chapter-bullet-o chapter-bullet-ob chapter-bullet chapter-bullet-b archive-arrow-down chapter-arrow content-link content-pic email facebook filter-arrow-down filter-arrow-up hamburger link listitem-arrow more-arrow-right print reveal-arrow-left reveal-arrow-right reveal-times search-arrow search times-filter twitter instagram view-grid view-list

Young Critics Workshop – Turist

Turist (Ruben Östlund, 2014)


It’s never easy to see a grown man cry. When a man is reduced to tears, it’s best seen by as few eyes as possible. “Could you please, please, give us some privacy?” The command is directed to the unwanted onlooker who’s not supposed to stare at the walls of the middle class fortress crumbling, and should, in fact, himself, go about his business in the stealthiest of ways. In a strikingly hilarious scene, director Ruben Östlund deliberately chooses a hotel cleaner in an Alpine skiing resort to witness the breakdown of the pater familias of a well–to–do family. It is only one of many examples where Östlund fools around with a weakness that should best be kept behind closed doors, but fails to remain hidden.

Turist hangs out the dirty laundry of that most respected emblem of bourgeois society – the nuclear family. It’s the kind of film Michael Haneke would make if he were one day to wake up with a sense of humour. Tomas (Johannes Kuhnke) is the head of a family of four. He’s obliged by his loving wife Ebba (Lisa Loven Kongsli) to endure a five-day vacation with his kin, preferably without the distraction of his iPhone. Problem? Not really. Until a force of nature overthrows their delicate balance.

Coming up with a proper response in the face of certain death is no given. Ebba has a hard time forgiving Tomas for leaving her and the children to their own devices, but tries as best as she can to sweep his faux pas under the rug. How long will it take to keep up appearances? It seems their days are numbered – with Brechtian pancartes, nonetheless.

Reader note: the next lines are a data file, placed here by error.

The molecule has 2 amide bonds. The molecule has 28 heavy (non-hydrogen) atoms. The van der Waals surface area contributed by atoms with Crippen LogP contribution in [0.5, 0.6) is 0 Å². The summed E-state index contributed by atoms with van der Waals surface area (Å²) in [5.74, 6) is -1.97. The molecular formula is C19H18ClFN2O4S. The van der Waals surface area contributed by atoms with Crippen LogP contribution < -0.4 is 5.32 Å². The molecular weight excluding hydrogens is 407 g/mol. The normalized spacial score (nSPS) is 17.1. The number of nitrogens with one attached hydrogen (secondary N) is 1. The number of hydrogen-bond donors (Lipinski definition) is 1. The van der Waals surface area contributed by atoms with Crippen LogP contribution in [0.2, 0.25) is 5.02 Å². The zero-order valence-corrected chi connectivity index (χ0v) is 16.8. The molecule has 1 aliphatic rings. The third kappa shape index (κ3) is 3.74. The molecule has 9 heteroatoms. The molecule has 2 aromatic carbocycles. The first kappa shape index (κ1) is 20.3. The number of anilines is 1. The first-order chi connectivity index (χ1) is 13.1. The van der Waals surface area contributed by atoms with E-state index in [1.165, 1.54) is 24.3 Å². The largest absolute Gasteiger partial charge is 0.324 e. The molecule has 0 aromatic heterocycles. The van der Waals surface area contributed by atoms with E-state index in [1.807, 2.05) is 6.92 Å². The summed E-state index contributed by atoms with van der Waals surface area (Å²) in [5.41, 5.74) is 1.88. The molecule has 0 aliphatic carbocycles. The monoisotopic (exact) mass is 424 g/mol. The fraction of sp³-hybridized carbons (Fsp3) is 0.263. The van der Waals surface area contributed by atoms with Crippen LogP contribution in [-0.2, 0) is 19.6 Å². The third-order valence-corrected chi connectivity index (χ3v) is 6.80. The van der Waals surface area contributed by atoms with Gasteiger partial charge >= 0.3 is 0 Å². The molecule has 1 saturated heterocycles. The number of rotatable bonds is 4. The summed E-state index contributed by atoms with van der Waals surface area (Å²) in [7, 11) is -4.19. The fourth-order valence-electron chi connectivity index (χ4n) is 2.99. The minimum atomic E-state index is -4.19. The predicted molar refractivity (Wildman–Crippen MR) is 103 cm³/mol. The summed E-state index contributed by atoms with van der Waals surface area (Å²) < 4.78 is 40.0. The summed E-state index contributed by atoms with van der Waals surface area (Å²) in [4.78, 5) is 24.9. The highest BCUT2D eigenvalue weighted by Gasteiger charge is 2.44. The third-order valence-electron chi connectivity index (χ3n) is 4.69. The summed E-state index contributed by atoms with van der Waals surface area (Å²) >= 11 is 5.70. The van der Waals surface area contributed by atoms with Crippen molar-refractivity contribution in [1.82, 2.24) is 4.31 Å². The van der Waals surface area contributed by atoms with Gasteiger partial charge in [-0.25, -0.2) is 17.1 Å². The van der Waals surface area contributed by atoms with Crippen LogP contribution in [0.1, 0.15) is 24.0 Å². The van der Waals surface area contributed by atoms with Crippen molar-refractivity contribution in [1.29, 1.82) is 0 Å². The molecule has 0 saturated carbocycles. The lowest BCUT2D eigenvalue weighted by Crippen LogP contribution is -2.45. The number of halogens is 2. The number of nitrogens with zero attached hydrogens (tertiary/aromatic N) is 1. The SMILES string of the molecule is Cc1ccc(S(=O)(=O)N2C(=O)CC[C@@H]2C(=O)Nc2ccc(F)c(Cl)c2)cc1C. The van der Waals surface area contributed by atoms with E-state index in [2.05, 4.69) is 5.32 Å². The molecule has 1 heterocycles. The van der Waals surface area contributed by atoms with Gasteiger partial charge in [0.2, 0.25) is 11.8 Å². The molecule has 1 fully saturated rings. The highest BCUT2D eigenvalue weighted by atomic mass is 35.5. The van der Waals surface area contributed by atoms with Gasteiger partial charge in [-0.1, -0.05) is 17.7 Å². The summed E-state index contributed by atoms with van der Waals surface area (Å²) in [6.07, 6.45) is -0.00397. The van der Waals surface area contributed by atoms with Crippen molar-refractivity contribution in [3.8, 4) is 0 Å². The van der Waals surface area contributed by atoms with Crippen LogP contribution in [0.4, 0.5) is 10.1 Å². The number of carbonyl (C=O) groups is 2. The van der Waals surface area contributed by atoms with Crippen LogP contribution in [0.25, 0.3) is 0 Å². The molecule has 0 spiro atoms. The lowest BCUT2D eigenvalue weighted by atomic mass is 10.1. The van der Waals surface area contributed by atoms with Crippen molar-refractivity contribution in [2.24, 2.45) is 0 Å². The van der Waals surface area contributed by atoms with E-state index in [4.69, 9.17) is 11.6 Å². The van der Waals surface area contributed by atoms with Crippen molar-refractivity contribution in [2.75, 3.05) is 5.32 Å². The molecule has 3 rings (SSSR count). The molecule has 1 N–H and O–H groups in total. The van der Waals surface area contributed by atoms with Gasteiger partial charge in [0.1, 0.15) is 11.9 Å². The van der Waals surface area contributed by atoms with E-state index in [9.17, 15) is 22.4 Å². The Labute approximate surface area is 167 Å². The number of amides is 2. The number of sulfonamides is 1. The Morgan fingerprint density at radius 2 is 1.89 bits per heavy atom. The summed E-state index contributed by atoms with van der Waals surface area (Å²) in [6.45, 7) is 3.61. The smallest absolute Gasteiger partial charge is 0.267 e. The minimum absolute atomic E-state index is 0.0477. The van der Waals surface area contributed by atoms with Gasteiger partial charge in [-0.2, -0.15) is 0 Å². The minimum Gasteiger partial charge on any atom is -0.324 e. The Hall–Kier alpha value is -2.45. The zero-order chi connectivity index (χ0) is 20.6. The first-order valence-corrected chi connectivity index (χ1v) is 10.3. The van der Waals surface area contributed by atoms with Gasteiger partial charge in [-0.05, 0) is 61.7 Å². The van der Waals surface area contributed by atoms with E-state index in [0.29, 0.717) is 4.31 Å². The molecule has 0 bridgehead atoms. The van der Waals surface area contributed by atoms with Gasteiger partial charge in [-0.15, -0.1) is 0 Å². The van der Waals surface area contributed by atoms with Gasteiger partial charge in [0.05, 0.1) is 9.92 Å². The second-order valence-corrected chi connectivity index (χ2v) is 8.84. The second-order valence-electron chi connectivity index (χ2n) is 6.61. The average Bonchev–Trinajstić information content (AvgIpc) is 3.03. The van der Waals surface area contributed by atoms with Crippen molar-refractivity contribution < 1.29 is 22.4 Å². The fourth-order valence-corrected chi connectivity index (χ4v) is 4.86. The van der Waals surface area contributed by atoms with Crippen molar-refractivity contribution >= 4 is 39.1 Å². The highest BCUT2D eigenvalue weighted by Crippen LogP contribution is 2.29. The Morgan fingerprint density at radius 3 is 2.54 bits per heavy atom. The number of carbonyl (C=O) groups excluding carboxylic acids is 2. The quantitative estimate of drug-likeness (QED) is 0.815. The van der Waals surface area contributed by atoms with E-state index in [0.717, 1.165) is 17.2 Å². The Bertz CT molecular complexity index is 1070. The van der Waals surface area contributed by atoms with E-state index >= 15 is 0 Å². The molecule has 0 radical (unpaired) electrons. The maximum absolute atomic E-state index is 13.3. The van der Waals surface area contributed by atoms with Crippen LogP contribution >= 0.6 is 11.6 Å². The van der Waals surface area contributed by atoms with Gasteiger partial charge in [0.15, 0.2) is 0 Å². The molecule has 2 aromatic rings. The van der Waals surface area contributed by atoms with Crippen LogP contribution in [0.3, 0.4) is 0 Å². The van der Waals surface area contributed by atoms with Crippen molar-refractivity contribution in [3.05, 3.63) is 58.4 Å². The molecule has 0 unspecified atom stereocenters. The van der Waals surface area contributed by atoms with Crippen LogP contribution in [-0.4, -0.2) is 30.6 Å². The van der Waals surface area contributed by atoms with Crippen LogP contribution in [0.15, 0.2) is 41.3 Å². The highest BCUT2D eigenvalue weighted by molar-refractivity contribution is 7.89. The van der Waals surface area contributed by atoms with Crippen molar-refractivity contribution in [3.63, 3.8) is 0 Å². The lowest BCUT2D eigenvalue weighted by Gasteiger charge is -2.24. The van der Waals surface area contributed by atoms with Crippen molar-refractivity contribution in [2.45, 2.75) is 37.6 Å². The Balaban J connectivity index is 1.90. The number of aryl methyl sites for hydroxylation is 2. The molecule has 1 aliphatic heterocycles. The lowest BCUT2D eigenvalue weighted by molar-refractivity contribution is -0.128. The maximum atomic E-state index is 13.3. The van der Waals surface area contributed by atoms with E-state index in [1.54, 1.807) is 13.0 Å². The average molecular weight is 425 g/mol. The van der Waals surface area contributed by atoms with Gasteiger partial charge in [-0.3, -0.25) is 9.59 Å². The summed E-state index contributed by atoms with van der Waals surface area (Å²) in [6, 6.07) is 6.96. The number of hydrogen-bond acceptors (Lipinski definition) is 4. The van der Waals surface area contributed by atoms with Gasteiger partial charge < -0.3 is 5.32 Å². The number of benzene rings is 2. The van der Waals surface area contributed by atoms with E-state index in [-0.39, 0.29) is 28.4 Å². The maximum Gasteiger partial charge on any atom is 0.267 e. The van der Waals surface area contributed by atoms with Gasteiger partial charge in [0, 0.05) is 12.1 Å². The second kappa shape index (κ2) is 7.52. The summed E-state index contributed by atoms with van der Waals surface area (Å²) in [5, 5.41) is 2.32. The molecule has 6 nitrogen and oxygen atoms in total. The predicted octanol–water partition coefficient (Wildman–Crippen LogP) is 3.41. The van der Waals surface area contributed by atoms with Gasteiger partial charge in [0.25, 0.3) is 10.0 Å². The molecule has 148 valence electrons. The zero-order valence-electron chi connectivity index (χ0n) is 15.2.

Östlund conducts his analysis of the clan’s slide down a slippery slope both with short, clinical shots that register a character’s nervous reaction to ramshackled situations, and with drawn-out dialogue scenes that turn from peaceful sketches to tension-ridden disclosures of human iniquity. Turist tests the limits of control. It frames its characters with gusto in the most awkward of situations: dinners go sour, evenings with friends get undermined by a breach of decorum. In true Bergmanesque fashion, the couple’s troubles are set off against the dynamics of other romantic relationships. Ebba is baffled by her peers, who sleep around with a family on the side or feel no shame in trading in a wife and children for a perky twenty-year-old blonde. How could these situations ever be rendered as a perfect portrait for the mantelpiece?

It takes another event that lies beyond their immediate control to make both Tomas and Ebba realize that it’s not always necessary to keep your shortcomings in tow. By the end of the film, a cigarette is offered to Tomas. He refuses, but decides against his initial judgement. “Dad – you smoke?” He does. Not everything is picture perfect.